The stimuli varied along the linguistic and semantic dimensions and it is possible that rather than ordering these gestures systematically along a continuum, the Deaf participants could view them as belonging to two broad categories, for instance, linguistic and nonlinguistic or meaningful and non-meaningful. The fMRI results of the study will help to clarify the differences in processing of the four types of gestures. The differences in the processing of the stimuli will be tested in 3 ways: (1) along the semantic dimension by collapsing EMB and ASL gestures at one end and the pASL and NLNM gestures at the other end, (2) along the linguistic dimension by considering the ASL and pASL gestures at one end and the EMB and NLNM at the other extrema and (3) a gradual ordering of the stimuli along a continuum, that would provide support for one of the Kendon-MacNeill continua. Note that the Kendon-McNeill continua include pantomime-like gestures that were not incorporated in the present study because pantomimes tend to be longer in duration than the standardized ASL gestures and emblems used in the study.
A second goal of the study was to investigate the neural bases of gestural processing in the context of two tasks: a category discrimination task and an identity discrimination task. Our hypothesis was that the two tasks involve different levels of processing: the identity discrimination task engages neural sources and mechanisms involved in phonological-level processing and the category discrimination task at a whole “word” or semantic-level of processing. Such differences in processing would translate into differences in brain activation patterns. Categorization is at the transition between sensory and higher-level cognitive processing. In an earlier study (Husain et al., 2006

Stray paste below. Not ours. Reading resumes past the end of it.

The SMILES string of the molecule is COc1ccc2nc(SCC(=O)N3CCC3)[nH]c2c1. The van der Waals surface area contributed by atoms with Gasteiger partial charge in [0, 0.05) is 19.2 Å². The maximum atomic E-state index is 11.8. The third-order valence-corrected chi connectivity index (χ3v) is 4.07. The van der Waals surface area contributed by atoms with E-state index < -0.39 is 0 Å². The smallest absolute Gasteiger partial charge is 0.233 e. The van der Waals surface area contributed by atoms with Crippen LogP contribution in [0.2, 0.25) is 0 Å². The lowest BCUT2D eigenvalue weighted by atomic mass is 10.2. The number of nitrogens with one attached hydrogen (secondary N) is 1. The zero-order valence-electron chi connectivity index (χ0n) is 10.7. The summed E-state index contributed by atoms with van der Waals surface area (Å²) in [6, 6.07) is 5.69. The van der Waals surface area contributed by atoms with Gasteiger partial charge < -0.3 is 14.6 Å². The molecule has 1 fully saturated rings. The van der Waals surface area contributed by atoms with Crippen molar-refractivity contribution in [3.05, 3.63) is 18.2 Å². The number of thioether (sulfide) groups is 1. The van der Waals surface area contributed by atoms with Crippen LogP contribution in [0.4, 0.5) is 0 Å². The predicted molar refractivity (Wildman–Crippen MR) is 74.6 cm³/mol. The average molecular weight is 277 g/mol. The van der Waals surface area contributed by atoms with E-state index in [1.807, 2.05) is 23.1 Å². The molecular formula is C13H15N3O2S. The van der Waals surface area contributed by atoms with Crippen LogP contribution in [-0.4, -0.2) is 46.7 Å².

) using auditory stimuli that varied along the dimensions of speech and acoustic speed, we found a set of core regions which were activated to a greater extent for all stimuli for the category discrimination task compared to the auditory discrimination task: the bilateral middle and inferior frontal gyri, dorsomedial frontal gyrus and the inferior parietal lobule. In this case, the auditory discrimination occurred at the level of processing acoustic features such as transients and category discrimination occurred at the level of phonological processing. There were lateralization differences in these regions, but these differences covaried more with the acoustic features (fast or slow transients) than with the speech/nonspeech nature of the stimuli. Additionally, the reaction times of the categorization task were observed to be longer than the discrimination task for all stimulus types. The second goal of the study seeks to determine if the core regions highlighted in the auditory study were also activated in the processing of manual gestures, and if so, what level of processing (i.e., phonological or semantic) engages these core regions.